When we hear about cat therapy, we might think of a scholarly cat, seated upright and wearing bifocals, scribbling notes on a clipboard as a human reclines on a couch and recounts her problems. And that may not be far from the truth.

The fact is, cats are therapy animals. In September, a report in The New York Times focused on the growing acceptance of cats as stress-busting therapy animals. It also said scientists were calling for more research to determine whether cats could serve well in such a role.

The outcome of the experiment is already well known (possibly for centuries) because it has been conducted a million times before. Now, I know I am no Madame Curie, but I also know that this scientific endeavor has been performed in my home every day! And, likely, yours too.

You’ve had a stressful day at the office, slogged through a long commute, and finally get home. You sit down on the couch, turn on the TV, and watch talking heads report on the day’s disturbing news. And then guess who comes along to sit beside you on the couch, purring softly as her silky fur brushes against your skin? Cats can be so loving, sweet, and cuddly that their unique manner of showing affection, emphasized with head butts and nudges, is just about the best therapy there is.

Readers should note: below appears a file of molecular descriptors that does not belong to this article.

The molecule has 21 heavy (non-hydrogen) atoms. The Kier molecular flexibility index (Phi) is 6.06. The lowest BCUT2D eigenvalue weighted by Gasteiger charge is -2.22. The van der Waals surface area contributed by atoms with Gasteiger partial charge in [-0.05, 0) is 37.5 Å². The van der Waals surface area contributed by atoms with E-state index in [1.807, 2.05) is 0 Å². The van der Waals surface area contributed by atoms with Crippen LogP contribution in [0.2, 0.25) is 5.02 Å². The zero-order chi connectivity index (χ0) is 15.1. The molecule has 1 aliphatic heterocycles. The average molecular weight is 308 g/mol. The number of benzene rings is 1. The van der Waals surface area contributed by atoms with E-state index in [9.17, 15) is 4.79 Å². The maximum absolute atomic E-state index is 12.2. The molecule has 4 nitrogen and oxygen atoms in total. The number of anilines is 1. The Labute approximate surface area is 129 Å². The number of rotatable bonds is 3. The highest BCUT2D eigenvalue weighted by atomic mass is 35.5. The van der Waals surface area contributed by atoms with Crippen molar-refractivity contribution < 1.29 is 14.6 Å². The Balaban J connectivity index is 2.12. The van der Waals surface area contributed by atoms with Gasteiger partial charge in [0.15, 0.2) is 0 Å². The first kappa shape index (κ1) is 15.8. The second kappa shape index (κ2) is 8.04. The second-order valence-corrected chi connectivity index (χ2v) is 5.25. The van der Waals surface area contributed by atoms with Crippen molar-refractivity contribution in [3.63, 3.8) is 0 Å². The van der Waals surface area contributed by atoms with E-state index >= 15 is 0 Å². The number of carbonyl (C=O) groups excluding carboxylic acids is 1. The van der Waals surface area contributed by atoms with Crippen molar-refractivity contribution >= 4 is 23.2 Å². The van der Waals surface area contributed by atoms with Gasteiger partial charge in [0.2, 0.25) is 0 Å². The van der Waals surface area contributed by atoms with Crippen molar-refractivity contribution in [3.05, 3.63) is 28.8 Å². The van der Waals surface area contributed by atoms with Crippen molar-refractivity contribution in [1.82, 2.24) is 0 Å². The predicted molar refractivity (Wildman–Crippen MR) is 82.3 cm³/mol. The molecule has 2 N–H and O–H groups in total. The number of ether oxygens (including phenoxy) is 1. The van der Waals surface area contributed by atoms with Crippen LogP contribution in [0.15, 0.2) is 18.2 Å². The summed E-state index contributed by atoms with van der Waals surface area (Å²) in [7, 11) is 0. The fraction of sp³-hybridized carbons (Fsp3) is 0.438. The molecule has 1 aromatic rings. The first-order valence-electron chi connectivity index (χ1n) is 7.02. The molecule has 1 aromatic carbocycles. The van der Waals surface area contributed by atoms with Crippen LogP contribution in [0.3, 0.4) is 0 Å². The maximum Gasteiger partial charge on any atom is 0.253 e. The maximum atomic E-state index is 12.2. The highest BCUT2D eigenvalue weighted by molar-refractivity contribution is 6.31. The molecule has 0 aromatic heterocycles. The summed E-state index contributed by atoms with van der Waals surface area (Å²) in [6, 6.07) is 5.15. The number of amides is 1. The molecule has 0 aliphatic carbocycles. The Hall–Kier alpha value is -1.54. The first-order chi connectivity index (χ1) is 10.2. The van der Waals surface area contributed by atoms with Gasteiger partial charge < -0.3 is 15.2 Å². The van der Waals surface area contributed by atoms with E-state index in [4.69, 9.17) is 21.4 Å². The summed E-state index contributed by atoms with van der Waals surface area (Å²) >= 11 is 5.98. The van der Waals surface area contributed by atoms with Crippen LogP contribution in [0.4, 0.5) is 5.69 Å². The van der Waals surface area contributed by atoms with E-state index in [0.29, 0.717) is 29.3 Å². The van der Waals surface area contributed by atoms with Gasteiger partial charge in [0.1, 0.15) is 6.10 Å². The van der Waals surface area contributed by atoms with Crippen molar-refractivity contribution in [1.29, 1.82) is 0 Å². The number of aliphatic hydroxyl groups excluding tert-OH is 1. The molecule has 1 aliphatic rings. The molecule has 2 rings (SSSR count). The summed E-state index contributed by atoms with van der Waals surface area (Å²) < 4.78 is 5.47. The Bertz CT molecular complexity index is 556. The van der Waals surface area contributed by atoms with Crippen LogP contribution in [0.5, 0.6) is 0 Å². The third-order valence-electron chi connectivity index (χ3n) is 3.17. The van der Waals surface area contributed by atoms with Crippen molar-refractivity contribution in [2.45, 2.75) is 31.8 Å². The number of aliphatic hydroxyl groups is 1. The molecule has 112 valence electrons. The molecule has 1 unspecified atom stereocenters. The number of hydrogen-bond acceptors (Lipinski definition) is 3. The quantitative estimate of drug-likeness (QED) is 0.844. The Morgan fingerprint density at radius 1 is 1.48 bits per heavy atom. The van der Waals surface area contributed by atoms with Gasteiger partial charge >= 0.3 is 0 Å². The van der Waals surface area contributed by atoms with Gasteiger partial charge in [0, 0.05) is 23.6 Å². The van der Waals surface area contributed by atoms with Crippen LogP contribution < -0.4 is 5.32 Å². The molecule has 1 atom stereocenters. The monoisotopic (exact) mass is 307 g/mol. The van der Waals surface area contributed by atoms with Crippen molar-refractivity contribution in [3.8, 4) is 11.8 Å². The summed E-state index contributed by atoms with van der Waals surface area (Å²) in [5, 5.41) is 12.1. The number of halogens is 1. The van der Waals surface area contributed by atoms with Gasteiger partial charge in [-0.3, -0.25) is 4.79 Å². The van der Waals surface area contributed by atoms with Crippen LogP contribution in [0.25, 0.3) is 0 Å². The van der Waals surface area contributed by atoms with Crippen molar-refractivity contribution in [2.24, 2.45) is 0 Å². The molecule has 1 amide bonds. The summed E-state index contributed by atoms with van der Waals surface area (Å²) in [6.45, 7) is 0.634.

Sometimes a little cabernet helps, too. But even a teetotaler knows that felines trump just about any comfort food or beverage on any given day.

There’s no better anti-anxiety drug. And they need not be the cats in your home. For those of you caring for outdoor cats, you know how enjoyable and peaceful it can be to interact with and observe community cats who share their habitat with other felines. Their fascinating interaction with each other and with people can be a relaxing—and therapeutic—way of winding down.

It’s good to know science is catching up to the empirical data we’ve all experienced up close and in person.

A recent study led by scientists at the School of Veterinary Medicine at the University of California-Davis looked at interactions between family house cats and kids experiencing autism. The research found that cats in families with a child with autism-spectrum disorder often provided valuable bonding, attention and calming effect to the child, according to The Times article.

In addition, James Serpell, Ph.D., a professor of ethics and animal welfare at the University of Pennsylvania School of Veterinary Medicine and director of its Center for the Interaction of Animals and Society, attributed some of animals’ ability to successfully serve as therapeutic healers to a hormone called oxytocin.

“Physical contact with something warm and fuzzy and soft is a good trigger” for oxytocin release, Serpell told The Times.

Amen to that! If you’re like me, you’re glad to offer yourself for as a lab subject for any study researching the therapeutic effects of cats on people.